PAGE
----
I am writing today to help inform people who are new to the stock market and looking to gauge the potential return on investment in LEONI AG (FRA:LEO).
LEONI stock represents an ownership share in the company. Owing to this, it is important that the underlying business is producing a sufficient amount of income from the capital invested by stockholders. Your return is tied to LEO’s ability to do this because the amount earned is used to invest in opportunities to grow the business or payout dividends, which are the two sources of return on investment. Therefore, looking at how efficiently LEONI is able to use capital to create earnings will help us understand your potential return. Investors use many different metrics but the analysis below focuses on return on capital employed (ROCE). Let’s take a look at what it can tell us.
What is Return on Capital Employed (ROCE)?
As an investor you have many alternative companies to choose from, which means there is an opportunity cost in any investment you make in the form of a foregone investment in another company. Therefore all else aside, your investment in a certain company represents a vote of confidence that the money used to buy the stock will grow larger than if invested elsewhere. So the business’ ability to grow the size of your capital is very important and can be assessed by comparing the return on capital you can get on your investment with a hurdle rate that depends on the other return possibilities you can identify. We’ll look at LEONI’s returns by computing return on capital employed, which will tell us what the company can generate from the money spent in operations. Take a look at the formula box beneath:
ROCE Calculation for LEO
Return on Capital Employed (ROCE) = Earnings Before Tax (EBT) ÷ (Capital Employed)
Capital Employed = (Total Assets – Current Liabilities)
∴ ROCE = €182m ÷ (€3.4b – €1.7b) = 11%
As you can see, LEO earned €10.6 from every €100 you invested over the previous twelve months. Comparing this to a healthy 15% benchmark shows LEONI is currently unable to return a desired amount to owners for the use of their capital, which isn’t favourable for investors who have forgone other potentially solid companies.
Why is this the case?
LEO doesn’t return an attractive amount on capital, but this will only continue if the company is unable to increase earnings or decrease current capital requirements. Therefore, investors need to understand the trend of the inputs in the formula above, so that they can see if there is an opportunity to invest. Looking at the past 3 year period shows us that LEO boosted investor return on capital employed from 8.0%. Similarly, the movement in the earnings variable shows a jump from €141m to €182m whilst capital employed has declined in response to a greater amount of current liabilities used (meaning the company has used more borrowed money than shareholder capital to produce earnings) , which means the company has been able to improve ROCE by growing earnings and simultaneously putting less capital to work.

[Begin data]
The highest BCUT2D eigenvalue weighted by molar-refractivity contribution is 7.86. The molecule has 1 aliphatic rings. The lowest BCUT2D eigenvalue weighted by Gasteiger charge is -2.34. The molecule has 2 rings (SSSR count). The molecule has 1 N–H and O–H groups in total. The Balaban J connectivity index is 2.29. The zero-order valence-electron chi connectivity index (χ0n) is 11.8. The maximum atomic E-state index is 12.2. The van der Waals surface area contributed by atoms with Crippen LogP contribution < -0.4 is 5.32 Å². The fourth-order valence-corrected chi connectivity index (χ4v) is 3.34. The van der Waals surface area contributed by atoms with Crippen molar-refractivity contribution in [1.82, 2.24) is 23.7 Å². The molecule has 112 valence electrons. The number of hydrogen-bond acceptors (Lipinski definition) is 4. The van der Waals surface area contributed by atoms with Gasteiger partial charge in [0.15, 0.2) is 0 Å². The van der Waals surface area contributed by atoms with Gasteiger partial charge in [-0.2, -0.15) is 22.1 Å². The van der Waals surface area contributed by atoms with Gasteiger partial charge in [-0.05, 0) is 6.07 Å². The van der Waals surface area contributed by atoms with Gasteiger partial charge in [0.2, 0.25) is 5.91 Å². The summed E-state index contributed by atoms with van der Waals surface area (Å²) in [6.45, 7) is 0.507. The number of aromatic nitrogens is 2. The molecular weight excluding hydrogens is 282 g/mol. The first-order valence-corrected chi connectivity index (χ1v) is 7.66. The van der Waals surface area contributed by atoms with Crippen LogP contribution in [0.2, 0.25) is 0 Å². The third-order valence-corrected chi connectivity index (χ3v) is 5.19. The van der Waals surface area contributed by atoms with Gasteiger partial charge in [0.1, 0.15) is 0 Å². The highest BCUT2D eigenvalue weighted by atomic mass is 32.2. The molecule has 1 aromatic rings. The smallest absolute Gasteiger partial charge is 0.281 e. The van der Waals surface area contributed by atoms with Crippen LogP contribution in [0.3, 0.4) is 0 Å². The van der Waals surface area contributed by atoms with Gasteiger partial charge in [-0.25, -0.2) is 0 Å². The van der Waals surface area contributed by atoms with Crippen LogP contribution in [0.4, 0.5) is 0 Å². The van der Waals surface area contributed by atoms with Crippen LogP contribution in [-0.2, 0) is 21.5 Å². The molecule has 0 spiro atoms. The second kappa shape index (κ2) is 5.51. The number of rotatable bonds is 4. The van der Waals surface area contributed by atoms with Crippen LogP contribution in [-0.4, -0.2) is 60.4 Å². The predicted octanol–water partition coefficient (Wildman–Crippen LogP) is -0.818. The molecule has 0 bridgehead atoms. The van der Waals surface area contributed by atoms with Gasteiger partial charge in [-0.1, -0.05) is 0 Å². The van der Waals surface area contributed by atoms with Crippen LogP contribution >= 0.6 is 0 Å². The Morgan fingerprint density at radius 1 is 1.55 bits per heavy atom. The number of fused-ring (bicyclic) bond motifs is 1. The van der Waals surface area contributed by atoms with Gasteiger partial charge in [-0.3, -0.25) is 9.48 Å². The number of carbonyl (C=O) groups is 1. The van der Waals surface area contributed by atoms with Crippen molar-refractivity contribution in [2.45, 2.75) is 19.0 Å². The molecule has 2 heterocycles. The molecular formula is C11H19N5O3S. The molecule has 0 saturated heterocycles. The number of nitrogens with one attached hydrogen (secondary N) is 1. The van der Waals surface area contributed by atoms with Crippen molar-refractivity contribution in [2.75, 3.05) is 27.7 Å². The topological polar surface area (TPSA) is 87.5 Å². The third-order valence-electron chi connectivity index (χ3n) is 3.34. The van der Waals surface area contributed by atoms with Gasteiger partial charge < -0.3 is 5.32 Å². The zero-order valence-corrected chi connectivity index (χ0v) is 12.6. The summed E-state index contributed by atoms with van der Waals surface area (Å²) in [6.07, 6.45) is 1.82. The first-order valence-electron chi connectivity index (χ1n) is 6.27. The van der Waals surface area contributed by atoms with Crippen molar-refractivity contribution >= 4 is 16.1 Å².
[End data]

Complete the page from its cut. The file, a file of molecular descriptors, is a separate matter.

ROCE for LEO investors is below the desired level at the moment, however, the company has triggered an upward trend over the recent past which could signal an opportunity for a solid return on investment in the long term. It is important to know that ROCE does not dictate returns alone, so you need to consider other fundamentals in the business such as future prospects and valuation to determine if an opportunity exists that isn’t made apparent by looking at past data. If you’re building your portfolio and want to take a deeper look, I’ve added a few links below that will help you further evaluate LEO or move on to other alternatives.
- Future Outlook: What are well-informed industry analysts predicting for LEO’s future growth? Take a look at our free research report of analyst consensus for LEO’s outlook.
- Valuation: What is LEO worth today? Despite the unattractive ROCE, is the outlook correctly factored in to the price? The intrinsic value infographic in our free research report helps visualize whether LEO is currently undervalued by the market.
- Other High-Performing Stocks: Are there other stocks that provide better prospects with proven track records? Explore our free list of these great stocks here.
To help readers see past the short term volatility of the financial market, we aim to bring you a long-term focused research analysis purely driven by fundamental data. Note that our analysis does not factor in the latest price-sensitive company announcements.
The author is an independent contributor and at the time of publication had no position in the stocks mentioned. For errors that warrant correction please contact the editor at email@example.com.